WEATHERFORD – In a move not unexpected, the City of Mineral Wells last week filed to have Mayor Christopher Perricone's lawsuit against the city moved from state to federal court.
Perricone filed suit against the city Nov. 4 in the 415th State District Court of Judge Graham Quisenberry in Parker County, citing alleged constitutional rights violations under the First and Fourteenth amendments, among other things, and seeking damages for those alleged constitutional rights violations.
The city, through its Texas Municipal League-appointed attorney Thomas Brandt of Fanning, Harper, Martinson, Brandt & Kutchin PC, on Nov. 25 filed its original answer to the mayor's lawsuit denying the petition's claims and seeking protection for officials. On the same day it filed notice sending the case to federal court.
The case now sits in the U.S. District Court for the Northern District of Texas in Fort Worth before Judge Reed C. O'Connor. It is O'Connor's second federal lawsuit involving the City of Mineral Wells filed in his court in as many weeks. American Precision Ammunition last month filed a federal lawsuit against the city and other named defendants.
"Removal is proper because plaintiff's suit involves a federal question," the removal notice filed with the federal court states. "Plaintiff's ... claim and underlying state claim involve a federal claim implicate plaintiff's constitutional rights. As such, this case involves federal questions of which this court has original jurisdiction."
Attending a separate court hearing Monday at the Parker County Courthouse, Perricone said he had just learned of his case's transfer to federal court and said he was waiting to speak with his attorney.
Mineral Wells Mayor Christopher Perricone has sued the City of Mineral Wells, citing a number of alleged wrongdoings by city council and officials including violating his constitutional rights to due process, his ability to set agendas and call special meetings and asking the court to define the word "deal."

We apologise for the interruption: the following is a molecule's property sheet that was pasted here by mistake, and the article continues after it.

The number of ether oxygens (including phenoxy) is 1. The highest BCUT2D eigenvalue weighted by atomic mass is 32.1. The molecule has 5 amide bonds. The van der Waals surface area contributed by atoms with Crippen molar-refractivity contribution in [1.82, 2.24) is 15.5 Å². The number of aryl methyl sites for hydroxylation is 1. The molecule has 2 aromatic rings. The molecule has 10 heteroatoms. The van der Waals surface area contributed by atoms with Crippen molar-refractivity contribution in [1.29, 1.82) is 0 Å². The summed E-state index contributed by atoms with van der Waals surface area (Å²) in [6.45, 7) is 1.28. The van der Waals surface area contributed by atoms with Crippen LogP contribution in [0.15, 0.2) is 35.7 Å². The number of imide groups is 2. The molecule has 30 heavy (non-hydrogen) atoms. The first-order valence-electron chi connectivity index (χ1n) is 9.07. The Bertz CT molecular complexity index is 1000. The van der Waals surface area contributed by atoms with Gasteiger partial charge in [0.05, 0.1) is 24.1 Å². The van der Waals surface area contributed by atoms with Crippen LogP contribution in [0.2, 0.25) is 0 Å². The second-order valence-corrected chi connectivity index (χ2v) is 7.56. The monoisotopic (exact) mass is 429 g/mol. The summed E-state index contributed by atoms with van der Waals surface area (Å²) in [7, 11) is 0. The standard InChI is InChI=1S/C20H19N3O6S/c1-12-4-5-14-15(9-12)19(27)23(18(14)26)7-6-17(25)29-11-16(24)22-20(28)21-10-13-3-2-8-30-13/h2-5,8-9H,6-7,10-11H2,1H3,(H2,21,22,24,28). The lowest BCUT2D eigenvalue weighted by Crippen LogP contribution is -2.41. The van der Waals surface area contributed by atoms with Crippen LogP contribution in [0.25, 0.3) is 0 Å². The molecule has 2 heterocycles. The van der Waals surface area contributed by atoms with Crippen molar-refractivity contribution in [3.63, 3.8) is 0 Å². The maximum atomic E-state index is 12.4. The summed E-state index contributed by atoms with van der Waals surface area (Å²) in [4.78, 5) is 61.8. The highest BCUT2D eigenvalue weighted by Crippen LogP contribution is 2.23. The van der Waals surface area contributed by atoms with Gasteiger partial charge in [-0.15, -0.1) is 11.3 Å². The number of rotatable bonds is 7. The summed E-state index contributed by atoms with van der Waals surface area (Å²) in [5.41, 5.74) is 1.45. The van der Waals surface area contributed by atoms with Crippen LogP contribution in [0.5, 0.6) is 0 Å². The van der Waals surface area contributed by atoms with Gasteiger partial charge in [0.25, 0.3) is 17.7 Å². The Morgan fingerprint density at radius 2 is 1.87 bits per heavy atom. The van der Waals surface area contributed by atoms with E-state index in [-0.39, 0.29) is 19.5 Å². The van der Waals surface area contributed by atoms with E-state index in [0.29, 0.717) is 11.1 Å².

The mayor made several claims in his suit dealing with council's vote to censure him in October after finding he violated the city charter. Perricone claims council has hampered his abilities to serve as mayor by keeping him from individually calling special meetings and setting council agendas.
His suit asks the court to define the word "deal" as it relates to interactions between council members and city employees. Perricone also complains of council's actions in halting his investigations into the Mineral Wells Industrial Foundation and matters involving the ammo company.
Perricone's suit seeks awards of damages, judgment interest, court costs, attorneys fees and other relief as determined by the court.
Among its denials of the suit's allegations, the city answers by saying council members have a constitutionally protected right to censure the mayor and therefore council members should have "judicial immunity" and First Amendment protection for that action. The city claims the First Amendment "does not protect plaintiff from criticisms and censure/reprimand by his fellow city council members."
The city's answer says the mayor's petition "fails to state claims for which relief may be granted" and asks the court not to grant monetary recoveries for "any alleged violations of his rights under the Texas Constitution."